Autosomal recessive Alport syndrome: An in-depth clinical and molecular analysis of five families

Ilaria Longo, Elisa Scala, Francesca Mari, Rossella Caselli, Chiara Pescucci, Maria Antonietta Mencarelli, Caterina Speciale, Marisa Giani, Elena Bresin, Domenica Angela Caringella, Zvi U. Borochowitz, Komudi Siriwardena, Ingrid Winship, Alessandra Renieri, Ilaria Meloni

Research output: Contribution to journalArticlepeer-review


Background. Alport syndrome (ATS) is a progressive inherited nephropathy characterized by irregular thinning, thickening and splitting of the glomerular basement membrane (GBM) often associated with hearing loss and ocular symptoms. ATS has been shown to be caused by COL4A5 mutations in its X-linked form and by COL4A3 and COL4A4 mutations in its autosomal forms. Methods. Five families with a suspicion of ATS were investigated both from a clinical and molecular point of view. COL4A3 and COL4A4 genes were analysed by DHPLC. Automated sequencing was performed to identify the underlying mutation. Results. Molecular analysis indicated that in all 5 cases the correct diagnosis was autosomal recessive ATS. In three families in which parental consanguinity clearly pinpointed to autosomal recessive ATS, we found COL4A4 homozygous mutations in two of them and COL4A3 homozygous mutation in the other one. In the remaining two families a differential diagnosis including X-linked ATS, autosomal recessive ATS and thin basement membrane nephropathy was considered. The molecular analysis demonstrated that the probands were genetic compounds for two different mutations in the COL4A4 gene pinpointing to the correct diagnosis of autosomal recessive ATS. Conclusions. A clinical evaluation of probands and their relatives of the five families carrying mutations in either the COL4A3 or the COL4A4 gene was carried out to underline the natural history of the autosomal recessive ATS. In addition, this paper stresses the complexity of the clinics and genetics of ATS and how a correct diagnosis is based on a combination of: (i) an in-depth clinical investigation; (ii) a detailed formal genetic analysis; (iii) a correct technical choice of the gene to be investigated; (iv) a correct technical choice of the family member to be included in the mutational screening. A correct diagnosis is the basis for an appropriate genetic counselling dealing with both the correct prognosis and the accurate recurrence risk for the patients and family members.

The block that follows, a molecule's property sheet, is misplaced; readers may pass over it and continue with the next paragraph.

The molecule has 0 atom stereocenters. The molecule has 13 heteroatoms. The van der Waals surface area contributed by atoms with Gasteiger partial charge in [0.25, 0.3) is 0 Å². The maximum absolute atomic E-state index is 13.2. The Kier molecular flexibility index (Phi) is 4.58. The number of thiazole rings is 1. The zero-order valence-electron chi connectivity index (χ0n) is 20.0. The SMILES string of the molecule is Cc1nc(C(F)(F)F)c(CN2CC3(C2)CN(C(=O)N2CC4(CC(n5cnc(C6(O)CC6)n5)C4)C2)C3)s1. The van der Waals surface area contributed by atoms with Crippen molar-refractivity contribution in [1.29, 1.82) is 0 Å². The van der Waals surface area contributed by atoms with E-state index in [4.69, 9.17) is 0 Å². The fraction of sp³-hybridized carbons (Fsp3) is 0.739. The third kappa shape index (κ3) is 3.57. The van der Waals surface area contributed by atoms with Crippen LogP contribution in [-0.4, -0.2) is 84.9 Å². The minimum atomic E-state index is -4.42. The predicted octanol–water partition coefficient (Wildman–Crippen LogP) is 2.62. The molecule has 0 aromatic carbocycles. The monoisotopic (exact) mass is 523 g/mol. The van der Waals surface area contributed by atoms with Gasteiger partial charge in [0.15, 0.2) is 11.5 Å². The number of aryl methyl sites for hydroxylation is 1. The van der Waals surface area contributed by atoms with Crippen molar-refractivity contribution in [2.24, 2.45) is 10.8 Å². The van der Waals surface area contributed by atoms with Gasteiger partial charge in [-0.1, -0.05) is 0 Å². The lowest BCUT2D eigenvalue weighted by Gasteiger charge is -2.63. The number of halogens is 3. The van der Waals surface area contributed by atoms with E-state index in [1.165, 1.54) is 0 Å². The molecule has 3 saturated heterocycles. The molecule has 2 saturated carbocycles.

Original languageEnglish
Pages (from-to)665-671
Number of pages7
JournalNephrology Dialysis Transplantation
Issue number3
Publication statusPublished - Mar 2006


  • Autosomal recessive ATS
  • Collagen IV genes
  • Inherited nephropathy
  • Phenotypic variability

ASJC Scopus subject areas

  • Nephrology
  • Transplantation

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